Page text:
On this day in history…

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December sale: Save 30% off RRPs on all titles
The Americans and Germans in Bastogne The Battle of the Bulge SS Peiper The Battle of the Bulge: The German View

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Voices from the Battle of the Bulge Massacre at Malmedy The Battle East of Elsenborn The Battle of the Bulge

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Kampfgruppe Peiper Armoured Warfare in the Battle of the Bulge 1944–1945 Bastogne Battle of the Bulge

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Click to browse the Battle of the Bulge catalogue in full

Battlefield History TV DVDs – from only £7
Battle of the Bulge: Panzer Marche! Battle of the Bulge: Siege of Bastogne Battle of the Bulge: Kampfgruppe Peiper Battle of the Bulge – Saint Vith

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Click to browse all Battlefield History TV DVDs

£1.99 eBook offer: A Visitor’s Guide to Jane Austen’s England

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A Visitor’s Guide to Jane Austen’s England by Sue Wilkes.

English author Jane Austen was born in Steventon, Hampshire, on 16 December 1775. She published four novels during her lifetime: Sense and Sensibility (1811), Pride and Prejudice (1813), Mansfield Park (1814), and Emma (1815). A further two novels were published posthumously in 1817; Persuasion and Northanger Abbey.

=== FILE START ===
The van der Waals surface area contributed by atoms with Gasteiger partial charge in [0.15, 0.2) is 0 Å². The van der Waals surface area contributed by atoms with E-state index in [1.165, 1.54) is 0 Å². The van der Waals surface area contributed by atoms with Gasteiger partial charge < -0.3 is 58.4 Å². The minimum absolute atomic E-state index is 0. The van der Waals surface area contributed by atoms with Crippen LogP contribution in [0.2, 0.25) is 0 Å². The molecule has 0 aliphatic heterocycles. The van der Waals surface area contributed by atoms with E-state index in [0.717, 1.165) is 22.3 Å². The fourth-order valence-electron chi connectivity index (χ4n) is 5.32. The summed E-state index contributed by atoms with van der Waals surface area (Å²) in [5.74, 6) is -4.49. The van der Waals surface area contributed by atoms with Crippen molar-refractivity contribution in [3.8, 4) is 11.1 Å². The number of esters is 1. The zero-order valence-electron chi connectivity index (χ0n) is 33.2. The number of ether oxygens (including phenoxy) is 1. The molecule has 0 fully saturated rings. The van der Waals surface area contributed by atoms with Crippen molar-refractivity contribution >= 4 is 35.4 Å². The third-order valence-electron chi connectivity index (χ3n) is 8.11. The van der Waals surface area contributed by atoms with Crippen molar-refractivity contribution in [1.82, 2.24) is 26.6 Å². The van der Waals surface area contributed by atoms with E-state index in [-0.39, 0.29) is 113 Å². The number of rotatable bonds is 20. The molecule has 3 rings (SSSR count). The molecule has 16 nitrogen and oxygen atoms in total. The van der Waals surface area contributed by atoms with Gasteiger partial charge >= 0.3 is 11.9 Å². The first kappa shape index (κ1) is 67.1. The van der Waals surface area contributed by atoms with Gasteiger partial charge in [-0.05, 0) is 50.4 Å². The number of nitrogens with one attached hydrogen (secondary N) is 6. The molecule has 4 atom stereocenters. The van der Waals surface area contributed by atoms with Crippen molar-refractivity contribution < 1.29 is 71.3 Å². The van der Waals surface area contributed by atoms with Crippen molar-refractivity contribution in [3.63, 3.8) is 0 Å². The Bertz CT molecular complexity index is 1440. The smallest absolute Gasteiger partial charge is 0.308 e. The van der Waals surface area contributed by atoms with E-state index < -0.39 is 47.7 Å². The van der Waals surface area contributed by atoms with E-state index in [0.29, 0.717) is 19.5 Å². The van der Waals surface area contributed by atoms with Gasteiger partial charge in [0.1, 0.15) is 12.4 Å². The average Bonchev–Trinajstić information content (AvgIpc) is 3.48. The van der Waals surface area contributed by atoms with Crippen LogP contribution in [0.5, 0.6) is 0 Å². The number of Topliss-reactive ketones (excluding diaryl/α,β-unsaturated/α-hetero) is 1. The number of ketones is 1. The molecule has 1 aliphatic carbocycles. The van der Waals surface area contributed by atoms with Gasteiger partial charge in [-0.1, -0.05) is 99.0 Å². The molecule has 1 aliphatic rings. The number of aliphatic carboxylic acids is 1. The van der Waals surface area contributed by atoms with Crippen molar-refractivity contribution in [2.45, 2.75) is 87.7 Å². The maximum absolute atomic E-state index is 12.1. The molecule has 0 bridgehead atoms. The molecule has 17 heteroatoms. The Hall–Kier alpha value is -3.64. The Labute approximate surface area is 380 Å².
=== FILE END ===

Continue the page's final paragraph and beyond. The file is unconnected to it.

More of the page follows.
With A Visitor’s Guide to Jane Austen’s England, you can immerse yourself in the vanished world inhabited by Austen’s contemporaries. Packed with detail, and anecdotes, this is an intimate exploration of how the middle and upper classes lived from 1775, the year of Austen’s birth, to the coronation of George IV in 1820. Sue Wilkes skilfully conjures up all aspects of daily life within the period, drawing on contemporary diaries, illustrations, letters, novels, travel literature and archives.

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Jane Austen’s Cousin Jane Austen’s Inspiration Jane Austen’s Best Friend Who’s Who in Women’s Historical Fiction

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Now only £9.09: Following in the Footsteps of Oliver Cromwell

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Following in the Footsteps of Oliver Cromwell – A Historical Guide to the Civil War by James Hobson.

Oliver Cromwell ruled the British Isles as Lord Protector of the Commonwealth of England, Scotland and Ireland from 16 December 1653. He remains one of the most controversial and important figures in British history. He was also the only non-Royal ruler of Britain in a thousand years.

Following in the Footsteps of Oliver Cromwell provides a history of Cromwell’s life through the places in Britain and Ireland where he lived, visited, ruled or fought.